Sydney Picasso

  • Examination board member


Sydney Picasso has been writing about modern and contemporary art, archaeology and style for many years. She is the co-author, notably, with Claude Francois Baudez, of Lost Cities of the Maya, Gallimard, 1986. She also wrote Picasso, as if I were a Signature, Hachette, 1996, and The Invention of Paradise: The Photographs of Paul-Emile Miot, Edition Daniel Blau, 2008. For many years she wrote for French Vogue on contemporary art, as well as for Contemporaine, Art Press, and has contributed many essays such as The Muse: Francesco Clemente, and Picasso, A Contemporary Dialogue, Andy Warhol, The Polo Paintings, Editions Thaddaeus Ropac, Ombres Portees, Porteurs d’Ombres: Three Mexican Artists, Centre Culturel du Mexique, Paris. She co-translated John Russell’s Francis Bacon, and recently, Bite by Fabrice Hergott, in Cained and Abled: The Chapman Brothers. Recently a text on Oceanic Fish Hooks, A Small Philosophy of Ones in Fish Hooks of the South Pacific, Editions Hirmer, 2012, From Silverpoint to Silver Screen in Andy Warhol Drawings 1950's, Hirmer, 2013, and Body of Proof in Su Xiaobai, Hong Kong, 2014. She was Adjunct Director of the Musee d’Art and Histoire in Meudon, and a member of URA 5 CNRS, and RCP 394 Recherches sur les Societes Amerindiennes, et sur l’Art Rupestre. She was a Research assistant at the Ecole des Hautes Etudes en Sciences Sociales (EHESS). She was President of la Societe du Jeu de Paume (1997-2004) and is presently a board member of the Amis du Festival d’Automne de Paris, the Prix de Dessin Daniel et Florence Guerlain, and was awarded Chevalier des Arts et Lettres in 1999. She is also a member of the International Councils of Tate Modern and the Museum of Modern Art in New York, and a Trustee of the China Art Foundation, UK.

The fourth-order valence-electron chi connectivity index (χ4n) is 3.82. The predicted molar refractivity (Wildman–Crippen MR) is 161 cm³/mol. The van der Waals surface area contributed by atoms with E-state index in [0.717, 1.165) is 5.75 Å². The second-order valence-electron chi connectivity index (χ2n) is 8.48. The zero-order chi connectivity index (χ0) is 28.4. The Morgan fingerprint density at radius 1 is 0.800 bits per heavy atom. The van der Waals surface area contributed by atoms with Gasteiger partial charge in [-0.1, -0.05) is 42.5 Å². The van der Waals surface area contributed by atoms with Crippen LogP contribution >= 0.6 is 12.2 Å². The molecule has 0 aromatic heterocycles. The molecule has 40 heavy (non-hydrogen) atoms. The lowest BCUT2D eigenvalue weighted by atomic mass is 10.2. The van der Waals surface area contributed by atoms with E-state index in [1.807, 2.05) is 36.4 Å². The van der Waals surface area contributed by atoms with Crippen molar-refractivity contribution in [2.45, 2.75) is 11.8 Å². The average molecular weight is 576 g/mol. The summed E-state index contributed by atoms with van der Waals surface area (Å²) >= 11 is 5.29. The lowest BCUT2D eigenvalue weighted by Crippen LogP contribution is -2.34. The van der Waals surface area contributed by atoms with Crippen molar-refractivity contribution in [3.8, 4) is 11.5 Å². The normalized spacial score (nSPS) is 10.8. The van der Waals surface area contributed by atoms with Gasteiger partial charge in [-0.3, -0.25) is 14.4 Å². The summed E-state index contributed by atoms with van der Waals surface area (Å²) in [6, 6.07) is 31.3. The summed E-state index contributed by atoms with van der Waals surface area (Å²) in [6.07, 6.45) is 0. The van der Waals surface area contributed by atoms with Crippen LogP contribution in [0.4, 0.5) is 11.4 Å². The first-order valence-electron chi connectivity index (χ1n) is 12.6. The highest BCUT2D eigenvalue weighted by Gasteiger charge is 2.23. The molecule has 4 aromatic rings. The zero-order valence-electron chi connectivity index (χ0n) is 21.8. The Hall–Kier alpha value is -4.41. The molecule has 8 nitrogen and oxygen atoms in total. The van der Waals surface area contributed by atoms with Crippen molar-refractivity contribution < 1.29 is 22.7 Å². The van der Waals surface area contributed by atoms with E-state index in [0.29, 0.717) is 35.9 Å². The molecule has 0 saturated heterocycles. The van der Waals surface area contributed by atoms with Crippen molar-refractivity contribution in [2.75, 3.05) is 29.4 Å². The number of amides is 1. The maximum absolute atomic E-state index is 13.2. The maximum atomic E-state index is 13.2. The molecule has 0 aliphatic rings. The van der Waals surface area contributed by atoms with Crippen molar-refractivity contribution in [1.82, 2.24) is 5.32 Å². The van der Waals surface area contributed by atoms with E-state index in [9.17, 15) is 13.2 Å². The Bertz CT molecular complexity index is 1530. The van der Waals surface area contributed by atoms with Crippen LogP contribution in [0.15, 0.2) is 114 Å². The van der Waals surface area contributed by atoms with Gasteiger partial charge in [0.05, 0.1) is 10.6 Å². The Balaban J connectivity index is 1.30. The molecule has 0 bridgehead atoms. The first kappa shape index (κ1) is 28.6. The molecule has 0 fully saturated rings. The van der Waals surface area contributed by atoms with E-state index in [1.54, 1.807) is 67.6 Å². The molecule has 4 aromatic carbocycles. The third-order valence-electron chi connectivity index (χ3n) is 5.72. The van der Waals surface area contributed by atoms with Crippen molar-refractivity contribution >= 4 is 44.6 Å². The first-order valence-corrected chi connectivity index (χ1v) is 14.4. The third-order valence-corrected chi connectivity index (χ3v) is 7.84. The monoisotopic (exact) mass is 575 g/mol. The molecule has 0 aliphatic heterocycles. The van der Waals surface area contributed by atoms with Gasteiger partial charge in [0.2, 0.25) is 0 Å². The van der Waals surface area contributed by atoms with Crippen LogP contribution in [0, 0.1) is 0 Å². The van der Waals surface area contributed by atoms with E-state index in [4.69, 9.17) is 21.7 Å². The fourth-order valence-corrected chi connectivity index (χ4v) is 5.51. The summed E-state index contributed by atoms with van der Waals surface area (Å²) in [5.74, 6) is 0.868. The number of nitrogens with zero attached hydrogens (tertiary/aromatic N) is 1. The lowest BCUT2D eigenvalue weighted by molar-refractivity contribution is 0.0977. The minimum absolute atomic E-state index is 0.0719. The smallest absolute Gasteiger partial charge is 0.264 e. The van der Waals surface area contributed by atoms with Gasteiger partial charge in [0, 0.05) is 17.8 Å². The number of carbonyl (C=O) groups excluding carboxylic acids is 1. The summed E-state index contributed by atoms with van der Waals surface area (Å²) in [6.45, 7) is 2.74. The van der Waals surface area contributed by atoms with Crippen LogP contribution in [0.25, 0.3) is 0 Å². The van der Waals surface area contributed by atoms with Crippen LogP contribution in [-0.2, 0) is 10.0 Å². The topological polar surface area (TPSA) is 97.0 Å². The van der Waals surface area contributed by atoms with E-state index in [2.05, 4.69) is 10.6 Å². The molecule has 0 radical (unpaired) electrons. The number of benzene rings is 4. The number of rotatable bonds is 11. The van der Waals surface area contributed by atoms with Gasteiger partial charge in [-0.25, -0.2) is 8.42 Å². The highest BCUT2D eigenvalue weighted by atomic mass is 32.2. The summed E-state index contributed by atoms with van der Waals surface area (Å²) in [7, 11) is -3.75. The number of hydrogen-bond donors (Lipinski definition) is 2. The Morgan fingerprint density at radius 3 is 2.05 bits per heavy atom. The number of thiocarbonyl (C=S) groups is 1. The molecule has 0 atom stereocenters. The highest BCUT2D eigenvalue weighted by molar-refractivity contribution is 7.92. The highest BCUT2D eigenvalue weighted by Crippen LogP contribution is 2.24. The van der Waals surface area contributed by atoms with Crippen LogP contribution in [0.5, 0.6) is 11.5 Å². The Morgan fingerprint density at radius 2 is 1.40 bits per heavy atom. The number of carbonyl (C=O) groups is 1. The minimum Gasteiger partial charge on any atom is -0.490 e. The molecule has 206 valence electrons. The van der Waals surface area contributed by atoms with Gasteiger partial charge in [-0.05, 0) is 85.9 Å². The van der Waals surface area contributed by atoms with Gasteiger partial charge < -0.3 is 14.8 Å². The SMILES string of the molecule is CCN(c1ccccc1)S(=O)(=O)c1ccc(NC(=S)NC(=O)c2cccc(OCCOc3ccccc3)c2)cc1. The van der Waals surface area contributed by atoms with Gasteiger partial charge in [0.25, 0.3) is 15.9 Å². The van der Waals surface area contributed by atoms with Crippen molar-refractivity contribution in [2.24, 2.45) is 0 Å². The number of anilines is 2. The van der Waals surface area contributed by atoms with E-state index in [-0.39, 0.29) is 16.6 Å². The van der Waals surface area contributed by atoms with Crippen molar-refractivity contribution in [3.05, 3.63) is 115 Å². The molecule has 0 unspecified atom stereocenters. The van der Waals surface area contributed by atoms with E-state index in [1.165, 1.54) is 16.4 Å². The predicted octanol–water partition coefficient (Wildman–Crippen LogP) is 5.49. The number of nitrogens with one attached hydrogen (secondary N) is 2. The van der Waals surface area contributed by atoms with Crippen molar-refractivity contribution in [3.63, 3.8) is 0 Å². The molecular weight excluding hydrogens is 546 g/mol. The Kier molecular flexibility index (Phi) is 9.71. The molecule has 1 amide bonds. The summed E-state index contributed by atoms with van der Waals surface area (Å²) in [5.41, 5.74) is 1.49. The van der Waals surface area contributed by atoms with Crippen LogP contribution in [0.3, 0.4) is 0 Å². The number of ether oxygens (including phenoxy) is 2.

On the Royal Drawing School

Having spent the first part of my career as a researcher in the field of rock art,  studying especially sketched and engraved  prehistoric figures, drawing has been at the forefront of my reflexions for many years. In my book on Picasso "As if I were a Signature"  ( Paris 1996) I examine the value of the sketchbook collection which was largely preserved by Picasso privately and forms a major volume of work in the estate, not so much for its size, but its revelation of the artist's thought process, and the nearly intact state of each sketchbook. I have come to interview and frequent many artists over the years, and it is my personal opinion that drawing is the lifeline of the plastic arts. I have written elsewhere that it is a sort of "breathing" exercise. And although I do not judge any artist if he chooses not to draw, specifically  in any of the steps of his work, it does make me wonder. The young students of the Drawing School are inspiring because of their stated, and confirmed desire to draw. Each for different reasons has been very clear in expressing his or her goals. The "greenhouse" which the school represents is the ideal place to see these desires develop. It is a truly fulfilling experience, and I look forward to it every session.

Sydney Picasso